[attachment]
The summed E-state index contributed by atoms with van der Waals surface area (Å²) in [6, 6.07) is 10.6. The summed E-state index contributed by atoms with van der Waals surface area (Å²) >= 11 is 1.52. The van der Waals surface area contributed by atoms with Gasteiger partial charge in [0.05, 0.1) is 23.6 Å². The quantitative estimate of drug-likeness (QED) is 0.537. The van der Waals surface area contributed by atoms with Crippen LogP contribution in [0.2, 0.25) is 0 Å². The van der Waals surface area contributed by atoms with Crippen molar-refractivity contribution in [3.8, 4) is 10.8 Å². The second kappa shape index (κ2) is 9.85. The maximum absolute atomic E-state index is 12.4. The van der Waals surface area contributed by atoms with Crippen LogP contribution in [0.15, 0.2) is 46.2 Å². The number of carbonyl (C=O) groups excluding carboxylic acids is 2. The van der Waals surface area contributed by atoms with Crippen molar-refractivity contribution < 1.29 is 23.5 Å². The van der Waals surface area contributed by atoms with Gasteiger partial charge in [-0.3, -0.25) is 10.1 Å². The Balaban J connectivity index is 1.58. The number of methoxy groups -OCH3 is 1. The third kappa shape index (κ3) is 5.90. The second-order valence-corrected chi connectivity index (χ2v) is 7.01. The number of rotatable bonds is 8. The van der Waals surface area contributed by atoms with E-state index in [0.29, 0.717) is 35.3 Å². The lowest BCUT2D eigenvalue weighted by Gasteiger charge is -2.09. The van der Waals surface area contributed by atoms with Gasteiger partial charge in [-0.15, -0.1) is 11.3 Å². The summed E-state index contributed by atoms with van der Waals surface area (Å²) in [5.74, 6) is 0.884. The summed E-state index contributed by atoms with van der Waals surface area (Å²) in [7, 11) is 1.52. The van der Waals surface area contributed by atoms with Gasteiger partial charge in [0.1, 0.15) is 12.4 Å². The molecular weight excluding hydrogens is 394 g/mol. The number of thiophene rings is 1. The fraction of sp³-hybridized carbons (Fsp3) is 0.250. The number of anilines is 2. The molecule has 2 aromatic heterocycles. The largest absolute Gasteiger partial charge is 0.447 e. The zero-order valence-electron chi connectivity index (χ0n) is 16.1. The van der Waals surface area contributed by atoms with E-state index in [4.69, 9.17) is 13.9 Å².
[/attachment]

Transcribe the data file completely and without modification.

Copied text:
The summed E-state index contributed by atoms with van der Waals surface area (Å²) in [6, 6.07) is 10.6. The summed E-state index contributed by atoms with van der Waals surface area (Å²) >= 11 is 1.52. The van der Waals surface area contributed by atoms with Gasteiger partial charge in [0.05, 0.1) is 23.6 Å². The quantitative estimate of drug-likeness (QED) is 0.537. The van der Waals surface area contributed by atoms with Crippen LogP contribution in [0.2, 0.25) is 0 Å². The van der Waals surface area contributed by atoms with Crippen molar-refractivity contribution in [3.8, 4) is 10.8 Å². The second kappa shape index (κ2) is 9.85. The maximum absolute atomic E-state index is 12.4. The van der Waals surface area contributed by atoms with Crippen LogP contribution in [0.15, 0.2) is 46.2 Å². The number of carbonyl (C=O) groups excluding carboxylic acids is 2. The van der Waals surface area contributed by atoms with Crippen molar-refractivity contribution < 1.29 is 23.5 Å². The van der Waals surface area contributed by atoms with Gasteiger partial charge in [-0.3, -0.25) is 10.1 Å². The Balaban J connectivity index is 1.58. The number of methoxy groups -OCH3 is 1. The third kappa shape index (κ3) is 5.90. The second-order valence-corrected chi connectivity index (χ2v) is 7.01. The number of rotatable bonds is 8. The van der Waals surface area contributed by atoms with E-state index in [0.29, 0.717) is 35.3 Å². The lowest BCUT2D eigenvalue weighted by Gasteiger charge is -2.09. The van der Waals surface area contributed by atoms with Gasteiger partial charge in [-0.15, -0.1) is 11.3 Å². The summed E-state index contributed by atoms with van der Waals surface area (Å²) in [5.74, 6) is 0.884. The summed E-state index contributed by atoms with van der Waals surface area (Å²) in [7, 11) is 1.52. The van der Waals surface area contributed by atoms with Gasteiger partial charge in [0.1, 0.15) is 12.4 Å². The molecular weight excluding hydrogens is 394 g/mol. The number of thiophene rings is 1. The fraction of sp³-hybridized carbons (Fsp3) is 0.250. The number of anilines is 2. The molecule has 2 aromatic heterocycles. The largest absolute Gasteiger partial charge is 0.447 e. The zero-order valence-electron chi connectivity index (χ0n) is 16.1. The van der Waals surface area contributed by atoms with E-state index in [4.69, 9.17) is 13.9 Å².